Comfortable in Sin?

In Exodus 34:6, Yehovah Elohim describes Himself as being “merciful and gracious, longsuffering, and abundant in goodness and truth.” He is so good that He sent Yeshua to be punished in our place, for sins we are guilty of. Simply put, sin is our failure to follow Yehovah’s instructions. When we sin, we create an offense to Elohim. We all can be grateful for His character, because we have all offended Him at some time.

These days, we see many people who claim to follow Yehovah’s instructions live in ways that don’t seem to agree with His instructions. I get it; you don’t want to be judgmental of others; yet, you see professing believers habitually do things that The Bible identifies as sin. This may go on for a long time, with no apparent negative consequences. In fact, a sinful lifestyle may appear to have advantages. Does deliberate sin in other believers’ lives make you more tolerant of sin in your own life?

Hebrews 10 talks about the atonement of Yeshua, who…”by one offering…perfected for ever them that are sanctified.” (Hebrews 10:14) Hebrews 10 continues, referencing the Renewed Covenant found in Jeremiah 31:31-37.

“This is the covenant that I will make with them after those days, saith the Lord, I   will put my laws into their hearts, and in their minds will I write them; And their sins and iniquities will I remember no more.” (Hebrews 10:16-17)

Hebrews 10 continues on, encouraging believers to trust fully in the atoning work of Messiah Yeshua. Next, the scripture gives the following, serious warning…

“For if we deliberately continue to sin after receiving the knowledge of the truth, there no longer remains a sacrifice for sins, but only the terrifying prospect of Judgment, of raging fire that will consume the enemies. Someone who disregards the Torah of Moshe is put to death without mercy on the word of two or three witnesses. Think how much worse will be the punishment deserved by someone who has trampled underfoot the Son of (Elohim); who has treated as something common the blood of the covenant which made him holy; and who has insulted the Spirit, giver of (Elohim’s) grace! For the One we know is the One who said, "Vengeance is my responsibility; I will repay," and then said, "(Yehovah) will judge his people." It is a terrifying thing to fall into the hands of the living (Elohim)!

There is a lot of context for this warning; most of the context comes from the Tanak (what many know as the Old Testament). That context includes…

• The definition of sin in general, and presumptuous sins in particular
• What exactly is “The Torah of Moshe (Moses)?”
• The importance of witnesses in making judgements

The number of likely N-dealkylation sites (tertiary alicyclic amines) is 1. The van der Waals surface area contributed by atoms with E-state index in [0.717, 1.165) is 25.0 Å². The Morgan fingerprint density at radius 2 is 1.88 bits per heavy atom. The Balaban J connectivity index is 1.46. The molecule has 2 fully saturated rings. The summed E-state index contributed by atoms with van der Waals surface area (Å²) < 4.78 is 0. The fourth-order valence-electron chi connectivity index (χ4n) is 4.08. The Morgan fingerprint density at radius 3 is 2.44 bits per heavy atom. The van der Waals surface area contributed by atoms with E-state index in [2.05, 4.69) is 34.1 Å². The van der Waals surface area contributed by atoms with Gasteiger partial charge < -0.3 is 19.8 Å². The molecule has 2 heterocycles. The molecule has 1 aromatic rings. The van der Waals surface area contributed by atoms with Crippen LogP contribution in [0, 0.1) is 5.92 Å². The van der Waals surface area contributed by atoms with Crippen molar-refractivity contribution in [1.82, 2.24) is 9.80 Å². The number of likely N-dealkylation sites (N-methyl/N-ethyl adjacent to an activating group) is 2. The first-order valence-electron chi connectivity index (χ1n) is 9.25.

• The definition of a covenant, and the covenants Yehovah has made with humankind
• The role of blood in making a covenant
• The meaning of “holy,” and why it matters
• The identity of Yehovah’s people
• The reasons why “merciful and gracious” Yehovah Elohim will judge His people
• The reasons why it is a “terrifying thing to fall into the hands of the living Elohim.”

Even if we read Hebrews without context, we can tell that believers who deliberately sin are directly insulting Elohim. How much context do we need to know that insulting Elohim is not a good thing?

Consider the words of the Apostle Sha’ul (Paul) in Colossians 2:6-9;

Therefore, just as you received the Messiah Yeshua as Lord, keep living your life united with Him. Remain deeply rooted in Him; continue being built up in him and confirmed in your (faith), the way you were taught, so that you overflow in thanksgiving. Watch out, so that no one will take you captive by means of philosophy and empty deceit, following human tradition which accords with the elemental spirits of the world but does not accord with the Messiah. For in Him, bodily, lives the fullness of all that (Elohim) is.

A doctrine that teaches us to offend our Elohim is not in line with Paul’s teachings. Being comfortable with a sinful life does not align with the teachings of Yeshua, or the Torah of Moshe. In these last days, believers in the Elohim of Israel must be courageous, rejecting sin and embracing a holy lifestyle. Where do we learn about a holy lifestyle? Start with The Torah, the beginning of The Bible. That is exactly what The Renewed Covenant says will be written on our hearts.

Want to live a holy life? Understand the context for what a holy life means. Without context, it is hard to discern good examples from bad ones.
The Torah of Moshe (which is really The Torah of Elohim) is context for understanding the rest of The Bible.


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